> It
> is worth noting that the CC licenses continue to be used at other
> government
> branches, including the official weblog <http://blog.planalto.gov.br/> of
> president Dilma Roussef. Ironically, at the same day the licenses were
> taken
> down by the Ministry of Culture, the Ministry of Planning issued a
> normative
> instruction <
> http://convergenciadigital.uol.com.br/inf/in_softwarelivre.pdf>fostering
> the adoption of open licenses, and expressly mentioning Creative
> Commons.
>
> This contradiction led prominent politicians in Brazil, including Congress
> member Paulo Teixeira, to claim that the Ministry of Culture has engaged in
> policies that conflict with the overall direction of the Federal
> Government.
> Mr. Teixeira reminds<
> http://www.cartamaior.com.br/templates/materiaMostrar.cfm?materia_id=17343
> >that
> during the presidential campaign, president Dilma Roussef met with
> Lawrence Lessig, founder of Creative Commons, during an important campaign
> act<
> http://idgnow.uol.com.br/blog/campus-party/2010/01/29/dilma-nao-acredito-que-esta-eleicao-possa-passar-sem-blogueiros-e-twitteiros
> >.
> She also publicly committed <http://mariafro.com.br/wordpress/?p=23731> to
> go ahead with the copyright reform and the digital culture agenda. Before
> that, in 2009, both president Lula and Dilma (then his Secretary of State)
> attended together the International Free Software Forum (FISL 10), one of
> the largest free software global events, which takes place in the city of
> Porto Alegre. There, Lula's
> speech<
> http://softwarelivre.org/portal/fisl10/veja-escute-e-leia-na-integra-o-discurso-do-presidente-lula-no-fisl-10
> >focused
> on his support to digital culture, Internet freedom and free
> software.
>
> Other source of criticism is the proximity of the new Minister of Culture
> with the copyright collecting societies. By way of example, in her first
> weeks in office, the Minister agreed to meet with Hildebrando Pontes, a
> lawyer that works for the collecting societies who has become notorious for
> arguing that copyright should last
> forever<
> http://arakinmonteiro.wordpress.com/2011/02/03/hildebrando-pontes-e-a-defesa-do-direito-autoral-com-duracao-perpetua/
> >.
> At the same time, the Ministry declined to meet with representatives of
> civil society, including those from the “cultural hotspots” program. She
> then fired the chief copyright officer who led the reform process for the
> past 6 years, and appointed Mrs. Marcia Regina Barbosa, a lawyer who worked
> with Hildebrando Pontes.
>
> Collecting societies are a controversial institution in Brazil. They face
> strong discontentment from rights holders, who claim they are not paid
> properly. They also face discontentment from their paying “customers”, who
> claim their criteria for setting royalty prices are simply obscure. They
> have also been declared by congress inquiry
> committees<
> http://dl.dropbox.com/u/513711/CPI%20ECAD%20-%20Relat%C3%B3rio%20Final.pdf
> >inquiry
> as lacking transparency and clear accounting. One of the goals of
> the copyright reform initiated by Mr. Gilberto Gil was precisely to
> implement a minimum set of regulation over the collecting societies. By law
> they have the monopoly over their business, but unlike other countries, no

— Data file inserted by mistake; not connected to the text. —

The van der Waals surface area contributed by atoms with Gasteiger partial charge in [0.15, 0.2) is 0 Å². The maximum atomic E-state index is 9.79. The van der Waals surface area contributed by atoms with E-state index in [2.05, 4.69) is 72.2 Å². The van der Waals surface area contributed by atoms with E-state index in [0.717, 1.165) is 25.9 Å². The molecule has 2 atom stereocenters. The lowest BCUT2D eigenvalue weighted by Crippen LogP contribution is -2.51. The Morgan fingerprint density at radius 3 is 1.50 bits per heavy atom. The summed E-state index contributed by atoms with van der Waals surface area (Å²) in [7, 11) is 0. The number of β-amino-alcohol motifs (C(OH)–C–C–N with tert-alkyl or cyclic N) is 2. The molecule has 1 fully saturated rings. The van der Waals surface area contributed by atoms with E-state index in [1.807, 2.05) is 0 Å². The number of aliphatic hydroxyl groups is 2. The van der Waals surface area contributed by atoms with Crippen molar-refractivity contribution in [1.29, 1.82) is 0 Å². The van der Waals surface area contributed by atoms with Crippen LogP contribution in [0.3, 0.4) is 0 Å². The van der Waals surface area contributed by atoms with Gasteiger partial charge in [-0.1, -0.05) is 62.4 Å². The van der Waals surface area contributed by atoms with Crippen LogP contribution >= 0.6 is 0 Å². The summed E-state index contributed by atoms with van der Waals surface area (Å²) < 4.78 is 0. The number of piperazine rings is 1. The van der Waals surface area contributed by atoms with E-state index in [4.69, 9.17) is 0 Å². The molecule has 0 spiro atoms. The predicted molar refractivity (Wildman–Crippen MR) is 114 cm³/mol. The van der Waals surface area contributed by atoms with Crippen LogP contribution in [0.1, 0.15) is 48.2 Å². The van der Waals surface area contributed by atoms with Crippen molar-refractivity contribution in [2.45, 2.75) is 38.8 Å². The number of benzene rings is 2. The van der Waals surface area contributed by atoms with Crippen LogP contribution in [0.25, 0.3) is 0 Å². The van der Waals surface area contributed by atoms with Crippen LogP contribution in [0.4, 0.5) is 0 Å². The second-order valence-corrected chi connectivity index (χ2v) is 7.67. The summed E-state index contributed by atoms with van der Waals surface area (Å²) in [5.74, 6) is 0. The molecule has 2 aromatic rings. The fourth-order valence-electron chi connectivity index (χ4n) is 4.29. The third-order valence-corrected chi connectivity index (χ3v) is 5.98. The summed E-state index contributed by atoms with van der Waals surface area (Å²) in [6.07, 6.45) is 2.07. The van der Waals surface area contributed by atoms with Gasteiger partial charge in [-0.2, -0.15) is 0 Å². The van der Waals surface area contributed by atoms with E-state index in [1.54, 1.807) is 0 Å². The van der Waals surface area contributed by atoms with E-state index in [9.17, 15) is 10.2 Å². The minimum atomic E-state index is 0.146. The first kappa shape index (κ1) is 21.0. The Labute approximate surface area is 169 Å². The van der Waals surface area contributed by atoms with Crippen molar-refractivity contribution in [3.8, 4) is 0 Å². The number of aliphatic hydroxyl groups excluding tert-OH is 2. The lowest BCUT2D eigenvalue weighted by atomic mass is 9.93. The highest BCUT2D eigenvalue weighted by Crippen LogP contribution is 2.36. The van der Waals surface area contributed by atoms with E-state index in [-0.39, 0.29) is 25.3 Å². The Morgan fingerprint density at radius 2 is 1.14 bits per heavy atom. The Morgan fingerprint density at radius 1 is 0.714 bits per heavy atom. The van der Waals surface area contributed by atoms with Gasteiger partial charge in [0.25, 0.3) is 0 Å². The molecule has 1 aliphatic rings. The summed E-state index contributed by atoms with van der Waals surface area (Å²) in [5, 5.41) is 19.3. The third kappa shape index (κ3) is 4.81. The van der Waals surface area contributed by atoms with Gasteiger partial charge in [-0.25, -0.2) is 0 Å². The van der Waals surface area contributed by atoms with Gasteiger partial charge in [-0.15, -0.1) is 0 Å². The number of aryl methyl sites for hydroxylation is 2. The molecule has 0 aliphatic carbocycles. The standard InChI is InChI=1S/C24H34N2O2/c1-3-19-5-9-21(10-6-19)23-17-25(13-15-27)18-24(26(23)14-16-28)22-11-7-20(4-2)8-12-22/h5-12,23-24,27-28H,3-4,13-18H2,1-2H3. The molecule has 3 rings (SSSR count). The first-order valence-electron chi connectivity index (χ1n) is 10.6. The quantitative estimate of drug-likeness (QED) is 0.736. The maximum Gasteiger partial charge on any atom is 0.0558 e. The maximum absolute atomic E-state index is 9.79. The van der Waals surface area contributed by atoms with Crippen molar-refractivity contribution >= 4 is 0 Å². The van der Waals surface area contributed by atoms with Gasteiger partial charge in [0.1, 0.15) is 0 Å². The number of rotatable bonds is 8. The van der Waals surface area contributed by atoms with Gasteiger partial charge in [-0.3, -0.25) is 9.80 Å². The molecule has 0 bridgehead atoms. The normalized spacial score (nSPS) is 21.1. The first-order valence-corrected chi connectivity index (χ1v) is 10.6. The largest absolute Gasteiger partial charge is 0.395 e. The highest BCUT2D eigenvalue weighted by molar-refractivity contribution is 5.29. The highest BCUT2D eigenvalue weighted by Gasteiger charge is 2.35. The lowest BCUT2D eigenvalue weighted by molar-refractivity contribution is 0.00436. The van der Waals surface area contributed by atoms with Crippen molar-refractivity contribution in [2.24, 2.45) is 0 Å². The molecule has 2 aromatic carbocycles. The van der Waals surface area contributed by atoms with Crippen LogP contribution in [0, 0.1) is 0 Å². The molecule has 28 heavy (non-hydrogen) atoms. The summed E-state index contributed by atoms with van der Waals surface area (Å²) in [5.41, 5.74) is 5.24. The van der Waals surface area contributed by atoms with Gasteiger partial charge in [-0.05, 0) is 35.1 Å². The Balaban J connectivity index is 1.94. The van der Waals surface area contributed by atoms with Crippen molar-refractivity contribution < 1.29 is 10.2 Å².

> regulation applies to their activities, which remain excused from any sort
> of independent assessment. Regulation is also supported by many prominent
> Brazilian musicians <
> http://brasilmusica.com.br/site/destaque/terceira-via/>,
> who have recently become vocal about the issue.
>
> The Ministry of Culture change of policy has drawn the attention of both
> national and international organizations. Even before the Minister´s
> inauguration, an open letter <http://www.cartaaberta.org.br/> subscribed
> by
> more that 1,500 representatives of civil society organizations in Brazil
> was
> posted online expressing concern with the possible change of direction.
> Folha de São Paulo, the largest newspaper in the country, wrote a piece
> about the letter. The Minister, however, declined to provide any comments
> to
> the journalist. To this date, the letter has not been replied or even
> acknowledged by the Minister or her staff.
>
> The Minister´s actions, together with the absence of clear statements
> justifying her decisions, has generated considerable uproar. A public
> campaign called Sou MinCC <http://twibbon.com/join/sou-mincc> (“I am
> MinCC”)
> emerged (MinC is the acronym for Ministry of Culture - MinCC is the result
> of MinC + CC, in reference to the Creative Commons licenses). Besides that,
> the Commons Strategies Group, an international NGO, prepared an open
> letter<
> http://www.commonsstrategies.org/content/open-letter-president-dilma-rousseff
> >(led
> by Silke Helfrich at the World Social Forum in Dakar) to President
> Dilma, also expressing concern about the new policies. The letter was
> released on February, 21st, and gathered the support of organizations such
> as Creative Commons, the Free Knowledge Institute (Netherlands), La
> Quadrature du Net (France), among others.
>
> This is an important moment for the history of cultural policies in Brazil.
> There is a shared feeling that much of what was built in the past 8 years
> is
> at risk. A heated debate took over the Brazilian public sphere, with
> articles being published by all the major newspapers. The collecting
> societies and their members have taken the stand to argue in favor of the
> Minister, claiming that the decisions taken so fare are a “sovereign act”,
> and that the collecting societies should indeed be exempt of any external
> supervision, and the copyright reform should be halted for good.
>
> But the place where the debate is really developing on a daily basis is the
> Internet. Bloggers, twittterers and social network members have engaged
> fiercely in the discussion of the current situation. Many of them were too
> young to even acknowledge the appointment of Gilberto when took office. It
> is a new generation that has risen for the first time to debate the future
> of culture and technology policies in Brazil. Inadvertently, the new
> Minister Ana de Hollanda is contributing to the emergence of new generation
> of voices online. One now can only hope that she will eventually listen to
> them.